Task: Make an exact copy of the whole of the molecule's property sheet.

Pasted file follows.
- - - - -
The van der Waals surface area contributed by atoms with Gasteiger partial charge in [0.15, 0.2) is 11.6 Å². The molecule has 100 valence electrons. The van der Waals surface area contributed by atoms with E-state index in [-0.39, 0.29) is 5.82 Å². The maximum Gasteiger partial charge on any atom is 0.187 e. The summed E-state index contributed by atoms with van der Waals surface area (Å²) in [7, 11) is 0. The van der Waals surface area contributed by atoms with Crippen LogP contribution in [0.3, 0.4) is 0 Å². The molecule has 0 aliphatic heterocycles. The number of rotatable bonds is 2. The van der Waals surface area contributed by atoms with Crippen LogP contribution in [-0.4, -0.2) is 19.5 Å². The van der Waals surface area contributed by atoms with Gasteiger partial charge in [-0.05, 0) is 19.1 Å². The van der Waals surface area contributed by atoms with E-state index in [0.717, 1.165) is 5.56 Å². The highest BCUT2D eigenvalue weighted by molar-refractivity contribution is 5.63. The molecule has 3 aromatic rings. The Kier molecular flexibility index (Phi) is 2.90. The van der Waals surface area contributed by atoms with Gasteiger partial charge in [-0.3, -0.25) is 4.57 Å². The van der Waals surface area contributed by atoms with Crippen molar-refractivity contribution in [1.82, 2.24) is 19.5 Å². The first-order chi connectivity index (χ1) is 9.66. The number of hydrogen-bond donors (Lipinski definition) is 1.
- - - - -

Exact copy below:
The van der Waals surface area contributed by atoms with Gasteiger partial charge in [0.15, 0.2) is 11.6 Å². The molecule has 100 valence electrons. The van der Waals surface area contributed by atoms with E-state index in [-0.39, 0.29) is 5.82 Å². The maximum Gasteiger partial charge on any atom is 0.187 e. The summed E-state index contributed by atoms with van der Waals surface area (Å²) in [7, 11) is 0. The van der Waals surface area contributed by atoms with Crippen LogP contribution in [0.3, 0.4) is 0 Å². The molecule has 0 aliphatic heterocycles. The number of rotatable bonds is 2. The van der Waals surface area contributed by atoms with Crippen LogP contribution in [-0.4, -0.2) is 19.5 Å². The van der Waals surface area contributed by atoms with Gasteiger partial charge in [-0.05, 0) is 19.1 Å². The van der Waals surface area contributed by atoms with E-state index in [0.717, 1.165) is 5.56 Å². The highest BCUT2D eigenvalue weighted by molar-refractivity contribution is 5.63. The molecule has 3 aromatic rings. The Kier molecular flexibility index (Phi) is 2.90. The van der Waals surface area contributed by atoms with Gasteiger partial charge in [-0.3, -0.25) is 4.57 Å². The van der Waals surface area contributed by atoms with Crippen molar-refractivity contribution in [1.82, 2.24) is 19.5 Å². The first-order chi connectivity index (χ1) is 9.66. The number of hydrogen-bond donors (Lipinski definition) is 1.